Here you will find some useful information regarding the health and wellbeing of your child.

A Healthy Lifestyle at Bankton Primary

We work hard to promote a healthy lifestyle for our children by educating them about the benefits of a healthy diet, exercise and good quality sleep.  For more information take a look at our Health and Wellbeing Strategy Paper (PDF) [107KB] (opens new window) .


How Can You Help?

  • Encourage your child to enjoy a healthy and varied diet by providing a healthy lunch box.  For great ideas to liven up your lunchboxes have a look at Change 4 Life - Healthier Lunch Boxes (opens new window)
  • Send only water or flavoured water to school with your child - we are a fizzy free zone!!
  • Walk with your child when you can and encourage your child to play outside regularly.
  • Ensure a clear bedtime routine with a regular bedtime.  For more information and support see Sleep Scotland (opens new window) 


Illness - There will be times, however, when your child will be unwell.  Here you will find some useful information about some of the more common childhood illnesses along with some advice.

Primary school children play closely with one another and their hygiene standards are sometimes not the most rigorous. A child's immune system hasn't been exposed to many viruses and infections so when a child first starts nursery or primary school it is no wonder their immune system takes a bit of a hit. Sometimes it feels like you are fighting a losing battle! Still, the more knowledgeable you are, the better prepared you will be to tackle whatever is ailing your child.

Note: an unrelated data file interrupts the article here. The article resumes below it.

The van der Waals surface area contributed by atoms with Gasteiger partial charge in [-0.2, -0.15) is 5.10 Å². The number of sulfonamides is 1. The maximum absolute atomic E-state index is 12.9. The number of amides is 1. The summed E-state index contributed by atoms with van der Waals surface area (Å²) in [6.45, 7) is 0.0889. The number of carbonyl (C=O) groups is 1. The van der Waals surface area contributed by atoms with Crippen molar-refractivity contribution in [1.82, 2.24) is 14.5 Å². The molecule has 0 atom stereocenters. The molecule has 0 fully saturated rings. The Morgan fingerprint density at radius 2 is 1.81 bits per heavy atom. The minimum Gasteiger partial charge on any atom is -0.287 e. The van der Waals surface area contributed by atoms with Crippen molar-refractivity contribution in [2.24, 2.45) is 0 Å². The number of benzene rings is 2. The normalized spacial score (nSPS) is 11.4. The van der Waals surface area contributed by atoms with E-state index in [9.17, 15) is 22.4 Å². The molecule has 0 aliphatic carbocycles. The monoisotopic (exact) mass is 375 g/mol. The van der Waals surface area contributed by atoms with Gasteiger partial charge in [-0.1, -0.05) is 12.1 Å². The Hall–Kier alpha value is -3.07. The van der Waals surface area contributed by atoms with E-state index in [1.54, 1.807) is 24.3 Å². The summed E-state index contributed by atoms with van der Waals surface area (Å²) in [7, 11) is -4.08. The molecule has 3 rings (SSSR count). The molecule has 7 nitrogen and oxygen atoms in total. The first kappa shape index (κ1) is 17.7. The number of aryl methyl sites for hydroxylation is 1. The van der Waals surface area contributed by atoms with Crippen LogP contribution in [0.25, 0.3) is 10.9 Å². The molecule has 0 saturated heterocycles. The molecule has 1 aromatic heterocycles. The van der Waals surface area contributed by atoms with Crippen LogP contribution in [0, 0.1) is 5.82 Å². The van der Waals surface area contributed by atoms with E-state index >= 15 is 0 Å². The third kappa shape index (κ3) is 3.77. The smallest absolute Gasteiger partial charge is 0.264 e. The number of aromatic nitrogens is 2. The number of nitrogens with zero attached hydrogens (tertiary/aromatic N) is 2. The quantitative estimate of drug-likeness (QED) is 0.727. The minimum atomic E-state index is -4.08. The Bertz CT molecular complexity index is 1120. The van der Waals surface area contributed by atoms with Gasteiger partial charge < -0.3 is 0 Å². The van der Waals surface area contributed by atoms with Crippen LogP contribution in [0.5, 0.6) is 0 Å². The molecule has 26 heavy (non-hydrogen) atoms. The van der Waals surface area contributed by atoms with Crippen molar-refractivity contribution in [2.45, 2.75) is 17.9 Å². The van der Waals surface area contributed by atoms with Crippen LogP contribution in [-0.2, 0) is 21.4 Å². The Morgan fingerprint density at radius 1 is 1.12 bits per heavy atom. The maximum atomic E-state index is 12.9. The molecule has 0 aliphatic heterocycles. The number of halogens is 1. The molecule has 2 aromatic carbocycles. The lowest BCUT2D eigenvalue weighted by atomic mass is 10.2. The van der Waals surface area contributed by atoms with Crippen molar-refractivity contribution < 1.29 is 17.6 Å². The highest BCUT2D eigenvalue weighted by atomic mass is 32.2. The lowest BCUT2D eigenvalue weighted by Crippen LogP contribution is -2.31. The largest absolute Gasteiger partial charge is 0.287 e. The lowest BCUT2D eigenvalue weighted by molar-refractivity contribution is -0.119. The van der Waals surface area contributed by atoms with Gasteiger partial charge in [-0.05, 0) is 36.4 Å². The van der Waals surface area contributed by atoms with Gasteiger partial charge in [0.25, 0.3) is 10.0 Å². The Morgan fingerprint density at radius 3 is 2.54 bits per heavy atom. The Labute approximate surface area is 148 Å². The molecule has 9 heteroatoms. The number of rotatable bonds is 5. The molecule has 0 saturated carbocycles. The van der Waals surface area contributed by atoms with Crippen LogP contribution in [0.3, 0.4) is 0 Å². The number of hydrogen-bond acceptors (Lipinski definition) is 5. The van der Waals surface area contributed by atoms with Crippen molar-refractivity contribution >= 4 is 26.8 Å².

It is worth noting that we have a number of children in the school with compromised immune systems. If your child is unwell, with a high temperature, vomiting and or diarrhoea we would ask that you keep your child at home for 48 hours after the symptoms have improved. 


Common Cold

Something which we are all too familiar with. Runny nose, sore throat, cough, muscle aches and high temperature (above 37.5c for children). Colds are normally relatively short lived but may take longer to resolve in children. More information on how to treat cold symptoms can be found here.

Can I send my child to school with a cold? - You probably can, but if they are feeling really unwell and have a temperature it is best they recover at home for a few days.


Vomiting and Diarrhoea

The dreaded tummy bug, often referred to in Winter as the Norovirus. As unpleasant as this is, vomiting and diarrhoea is normally a short lived illness and your child should be on the mend within 24 to 48 hours. Some helpful advice regarding the Norovirus can be found here.

Can I send my child to school with vomiting and diarrhoea? - No. West Lothian Council is very clear about this matter. Due to the highly contagious nature of the illness we ask that children are kept off school until at least 48 hours have passed since symptoms have improved. This means that even if your child was sick on Sunday night but feels fine on Monday morning, they should not be sent to school as the virus will be still active in theirsystem.